At age 9, for the first time in his life, Matt Bergman finally has a voice, thanks to technology.
Now, instead of fetching his dad’s shoes and leading his parents to the door when he wants to go out for french fries, Matt, who is autistic, taps on his iPad touchscreen, and an app audibly voices his craving.
Studies indicate that about 30 percent of autistic people are unable to speak. Some, like Matt, have never spoken; others, such as 6-year-old twins Jordan and Jaydan Smiley of Augusta, were just starting to develop their language skills when, in a form of regressive autism, they lost their ability to communicate.
In the past three years, computer-tablet technology, and in particular the iPad, has come to their aid.
For Matt and the Smiley twins, apps — computer applications that can be downloaded — are opening up ways to talk to their parents, teachers and therapists, as well as to play with other children and learn social and other skills.
“The speed at which this has taken off and has become entwined in special education is something I’ve never seen before,” said Lindsay Dutton, director of school therapy and applied technology at Heartspring, a Wichita center with a national reputation for helping children with special needs. She’s worked in special education for 12 years.
“It’s been a full-time job to keep up with all the technology and apps that are becoming available,” Dutton said the day after the release of the iPad Mini.
At Heartspring, autistic children can undergo an extensive evaluation to see what kind of communication device and which apps or programs are best for them. Children are tested on six to eight different devices, Dutton said.
“There are a lot of communication apps, and they vary in quality, so we want to match students with the right application and the right tool,” she said.
For several children — including Matt, Jordan and Jaydan, who all underwent outpatient testing at Heartspring – the right tool has been an iPad. Recently the Smiley twins also started using iPods, which, being smaller, are much more portable and easier for the young boys to use.
During a recent 30-minute therapy session at the Evelyn H. Cassat Speech-Language-Hearing Clinic at Wichita State, Matt used his iPad along with an app that had just recently been customized for his needs, the Proloque2Go.
As he pointed to pictures, the tablet spoke, “I want purple,” telling his therapist, Stephanie Entz, which color of Play-Doh the boy wanted to use to create animal shapes. After seeing Entz use the back command button just twice, Matt caught on how to maneuver to the home screen.
Later, he used the iPad to tell Entz and another autistic child who’d joined him in conducting a science experiment, “It’s my time.”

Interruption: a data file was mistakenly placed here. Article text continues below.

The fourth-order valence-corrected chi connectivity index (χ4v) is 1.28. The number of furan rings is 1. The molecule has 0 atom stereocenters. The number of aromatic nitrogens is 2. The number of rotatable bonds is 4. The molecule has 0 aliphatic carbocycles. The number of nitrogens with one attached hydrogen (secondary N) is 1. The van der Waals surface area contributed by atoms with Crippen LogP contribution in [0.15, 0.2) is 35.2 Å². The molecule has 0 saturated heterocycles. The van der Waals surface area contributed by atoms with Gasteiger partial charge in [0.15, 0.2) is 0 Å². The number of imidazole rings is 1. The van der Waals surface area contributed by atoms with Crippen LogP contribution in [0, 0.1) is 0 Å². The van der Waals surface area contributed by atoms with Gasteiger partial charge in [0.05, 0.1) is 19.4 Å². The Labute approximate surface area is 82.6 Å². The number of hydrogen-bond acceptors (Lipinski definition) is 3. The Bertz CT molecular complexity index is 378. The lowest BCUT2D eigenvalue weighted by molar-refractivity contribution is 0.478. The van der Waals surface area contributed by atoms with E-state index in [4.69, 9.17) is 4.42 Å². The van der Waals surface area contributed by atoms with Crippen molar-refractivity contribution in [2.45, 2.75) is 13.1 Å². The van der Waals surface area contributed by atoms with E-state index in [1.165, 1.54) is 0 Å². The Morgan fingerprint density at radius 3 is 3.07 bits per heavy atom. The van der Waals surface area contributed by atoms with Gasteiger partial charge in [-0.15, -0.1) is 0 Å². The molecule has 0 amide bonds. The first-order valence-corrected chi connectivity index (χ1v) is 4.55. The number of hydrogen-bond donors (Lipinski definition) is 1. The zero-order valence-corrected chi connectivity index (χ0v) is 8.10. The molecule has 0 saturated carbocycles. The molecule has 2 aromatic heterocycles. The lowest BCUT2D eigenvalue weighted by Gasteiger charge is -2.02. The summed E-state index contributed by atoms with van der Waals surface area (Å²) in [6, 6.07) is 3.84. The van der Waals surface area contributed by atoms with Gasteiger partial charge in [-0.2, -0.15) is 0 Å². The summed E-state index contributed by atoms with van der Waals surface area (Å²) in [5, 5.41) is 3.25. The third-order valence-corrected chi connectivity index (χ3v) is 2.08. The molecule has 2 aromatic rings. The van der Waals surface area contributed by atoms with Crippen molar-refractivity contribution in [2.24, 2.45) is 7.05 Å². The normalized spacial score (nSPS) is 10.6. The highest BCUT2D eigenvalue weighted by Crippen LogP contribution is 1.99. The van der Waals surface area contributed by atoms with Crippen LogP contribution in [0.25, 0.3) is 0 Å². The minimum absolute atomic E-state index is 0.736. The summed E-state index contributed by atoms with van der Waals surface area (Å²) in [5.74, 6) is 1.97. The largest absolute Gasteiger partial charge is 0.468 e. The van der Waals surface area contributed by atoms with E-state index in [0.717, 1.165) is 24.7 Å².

His mother, Rachel, looked on, relieved, she said, that her son finally had a voice. She no longer has to play a sort of game of charades to figure out what hurts when he’s sick or have him point to which food option he wants for dinner, she said.
Tanya Smiley, too, is relieved that her sons have a much easier time communicating with tablet technology. The boys used to point at pictures in a rather large picture book that was cumbersome for the kindergartners to hold. Paraprofessionals at the boys’ elementary school — one of whom calls the iPod the boys’ “talker” — also like the iPod’s portability and ease of use, Smiley said.
Each of the boys’ iPads and iPods was customized with the TouchChat HD app. While “it took a whole lot of forever” to customize the app with pictures of their family, their cat Croakie, favorite restaurants and favorite foods, their mother said, it’s opened up the boys’ ability to communicate in a variety of situations.
The boys are less frustrated when they communicate now, and Smiley said she thinks the devices have helped accelerate their ability to use their natural voice and speech.
“It’s made a huge impact in our lives,” she said. “Looking back at the use of the picture book, it seems so primitive.”
A common device
The use of communication devices, called augmentative and alternative communication, or AAC, has been around since the 1950s, said Terese Conrad, a clinical supervisor specializing in autism spectrum disorders at WSU’s Speech-Language-Hearing Clinic.
What’s new about the use of tablets among the autistic is that it’s taking what is a mainstream device and making it specialized, said Conrad and Dutton.
Some kids are already familiar with working the touchscreens of the tablets because they’ve seen parents use tablets or similar technology, such as a smartphone. Matt, for example, loved playing with his mother’s cellphone, manipulating the keypad and using it to play games.
Experts advise that iPads, iPods and similar tablet technology used by autistic children as communication devices not be used for the kind of fun and games that other children or adults may use them for.
Some charitable organizations, such as the Children’s Miracle Network in the Smileys’ case, help pay for the devices for those who have autism.